Tingatinga Art is a painting style that developed in the second half of the 20th century which named after a Tanzanian painter Edward Said Tingatinga who began painting around 1968 in Tanzania (Dar es Salaam).
Tingatinga paintings are not for the satisfactory of eyes’ desire but it can be defined as “silent teacher” to Tanzanian generations and foreigners; it impart about the natural beauty of Tanzania, and the endowed rich natural resource like wild animals, rivers and mountains.
The Tingatinga paintings are broadly symbolized formulae of tourist-oriented art in Tanzania, Kenya and neighboring countries whereas Tanzania has been receiving foreign visitor each year whereby the numbers rose from 783,000 in 2010 to 1.14m in 2014. And the annual revenues raised from $1.2bn to $2bn over the same period.
Despite the death of Tingatinga in 1972, his work lives today, the style was so popular that it had started a wide movement of imitators and followers, sometimes informally referred to as the ‘Tingatinga School’.
While in Tanzania the foreigner got opportunity to visit at the different tourist attraction, but some used the Tingatinga printings (art) to know Mount Kilimanjaro, Ngorongoro Crater, Cheetah's Rock (Zanzibar Island) and National Parks.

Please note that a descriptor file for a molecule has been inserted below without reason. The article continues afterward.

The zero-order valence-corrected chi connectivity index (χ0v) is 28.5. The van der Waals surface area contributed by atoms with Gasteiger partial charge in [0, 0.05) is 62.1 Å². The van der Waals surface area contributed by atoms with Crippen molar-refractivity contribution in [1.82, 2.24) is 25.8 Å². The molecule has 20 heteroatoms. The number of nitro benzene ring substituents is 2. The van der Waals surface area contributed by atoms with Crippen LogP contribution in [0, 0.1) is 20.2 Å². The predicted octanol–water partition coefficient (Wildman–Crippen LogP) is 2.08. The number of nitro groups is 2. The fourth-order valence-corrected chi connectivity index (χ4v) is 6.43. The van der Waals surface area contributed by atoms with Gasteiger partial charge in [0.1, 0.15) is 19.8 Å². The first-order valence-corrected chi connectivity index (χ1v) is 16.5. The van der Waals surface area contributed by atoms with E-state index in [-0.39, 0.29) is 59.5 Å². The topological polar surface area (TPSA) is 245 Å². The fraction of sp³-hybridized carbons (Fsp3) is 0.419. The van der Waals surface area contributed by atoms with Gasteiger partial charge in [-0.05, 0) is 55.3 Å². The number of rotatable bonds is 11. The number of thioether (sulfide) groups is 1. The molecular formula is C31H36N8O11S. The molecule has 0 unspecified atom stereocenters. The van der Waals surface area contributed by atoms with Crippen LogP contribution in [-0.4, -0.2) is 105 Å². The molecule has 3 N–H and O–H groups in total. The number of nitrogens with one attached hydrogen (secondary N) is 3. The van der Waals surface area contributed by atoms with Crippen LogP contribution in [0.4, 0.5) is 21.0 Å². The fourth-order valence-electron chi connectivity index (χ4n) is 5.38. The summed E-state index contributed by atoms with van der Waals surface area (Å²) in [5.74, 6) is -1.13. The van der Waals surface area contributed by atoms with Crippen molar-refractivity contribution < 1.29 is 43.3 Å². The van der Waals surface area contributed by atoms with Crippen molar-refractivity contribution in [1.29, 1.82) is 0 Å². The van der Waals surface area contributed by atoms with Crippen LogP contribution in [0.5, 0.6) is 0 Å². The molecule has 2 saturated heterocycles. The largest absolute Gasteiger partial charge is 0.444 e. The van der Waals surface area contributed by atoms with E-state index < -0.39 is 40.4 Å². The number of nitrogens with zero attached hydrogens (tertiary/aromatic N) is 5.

The Tingatinga work has hereditary to other generation who continue to use illustration in telling stories, and teaching many people about the importance of preserving the environment and Tanzanian Culture.
The first generation of artists from the Tingatinga school basically reproduced the works of the school's founder. In the 1990s new trends emerged within the Tingatinga style, in response to the transformations that the Tanzanian society was undergoing after independence.
Tingatinga also took several of his young relatives on as apprentices. At first, they were just helping him with his work however later he began encouraging them to do their own paintings.
One Saturday night, in 1972, Tingatinga met his untimely and tragic end. There were three people in a Volkswagen Beetle speeding away from police car in Dar es Salaam. The police had mistaken it for a getaway car used by robbers and Tingatinga was shot. He died on his way to hospital.
He died aged forty leaving behind his wife and two children. His son Daudi is presently an active member of the Tingatinga community. Although Edwards Saidi Tingatinga is dead, his memory is still fresh and alive among us all. His art will make him live forever.